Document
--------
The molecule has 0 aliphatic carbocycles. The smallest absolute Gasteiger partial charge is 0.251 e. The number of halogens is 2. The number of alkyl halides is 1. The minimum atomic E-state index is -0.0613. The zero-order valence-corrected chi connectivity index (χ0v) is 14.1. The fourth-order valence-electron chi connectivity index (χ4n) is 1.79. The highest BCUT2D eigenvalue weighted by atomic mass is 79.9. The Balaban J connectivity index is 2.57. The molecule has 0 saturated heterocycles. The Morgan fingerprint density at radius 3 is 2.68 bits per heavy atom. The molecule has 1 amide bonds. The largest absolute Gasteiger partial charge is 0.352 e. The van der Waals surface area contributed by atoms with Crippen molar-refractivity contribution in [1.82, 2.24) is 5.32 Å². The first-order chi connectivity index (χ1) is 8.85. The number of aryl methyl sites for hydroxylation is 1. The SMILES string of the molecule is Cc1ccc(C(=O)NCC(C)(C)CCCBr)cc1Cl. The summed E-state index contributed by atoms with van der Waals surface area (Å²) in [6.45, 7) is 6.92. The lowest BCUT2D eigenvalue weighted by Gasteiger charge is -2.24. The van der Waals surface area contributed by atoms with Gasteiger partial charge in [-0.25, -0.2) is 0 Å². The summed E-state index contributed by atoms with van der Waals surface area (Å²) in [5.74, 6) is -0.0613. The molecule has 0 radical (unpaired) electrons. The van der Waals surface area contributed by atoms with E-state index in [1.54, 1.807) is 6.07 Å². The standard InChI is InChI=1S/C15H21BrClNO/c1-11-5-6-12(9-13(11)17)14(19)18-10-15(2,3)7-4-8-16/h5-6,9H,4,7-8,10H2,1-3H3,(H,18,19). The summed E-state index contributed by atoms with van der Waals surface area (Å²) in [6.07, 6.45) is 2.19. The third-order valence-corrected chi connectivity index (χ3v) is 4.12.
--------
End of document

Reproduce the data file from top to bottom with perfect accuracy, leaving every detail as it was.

The molecule has 0 aliphatic carbocycles. The smallest absolute Gasteiger partial charge is 0.251 e. The number of halogens is 2. The number of alkyl halides is 1. The minimum atomic E-state index is -0.0613. The zero-order valence-corrected chi connectivity index (χ0v) is 14.1. The fourth-order valence-electron chi connectivity index (χ4n) is 1.79. The highest BCUT2D eigenvalue weighted by atomic mass is 79.9. The Balaban J connectivity index is 2.57. The molecule has 0 saturated heterocycles. The Morgan fingerprint density at radius 3 is 2.68 bits per heavy atom. The molecule has 1 amide bonds. The largest absolute Gasteiger partial charge is 0.352 e. The van der Waals surface area contributed by atoms with Crippen molar-refractivity contribution in [1.82, 2.24) is 5.32 Å². The first-order chi connectivity index (χ1) is 8.85. The number of aryl methyl sites for hydroxylation is 1. The SMILES string of the molecule is Cc1ccc(C(=O)NCC(C)(C)CCCBr)cc1Cl. The summed E-state index contributed by atoms with van der Waals surface area (Å²) in [6.45, 7) is 6.92. The lowest BCUT2D eigenvalue weighted by Gasteiger charge is -2.24. The van der Waals surface area contributed by atoms with Gasteiger partial charge in [-0.25, -0.2) is 0 Å². The summed E-state index contributed by atoms with van der Waals surface area (Å²) in [5.74, 6) is -0.0613. The molecule has 0 radical (unpaired) electrons. The van der Waals surface area contributed by atoms with E-state index in [1.54, 1.807) is 6.07 Å². The standard InChI is InChI=1S/C15H21BrClNO/c1-11-5-6-12(9-13(11)17)14(19)18-10-15(2,3)7-4-8-16/h5-6,9H,4,7-8,10H2,1-3H3,(H,18,19). The summed E-state index contributed by atoms with van der Waals surface area (Å²) in [6.07, 6.45) is 2.19. The third-order valence-corrected chi connectivity index (χ3v) is 4.12.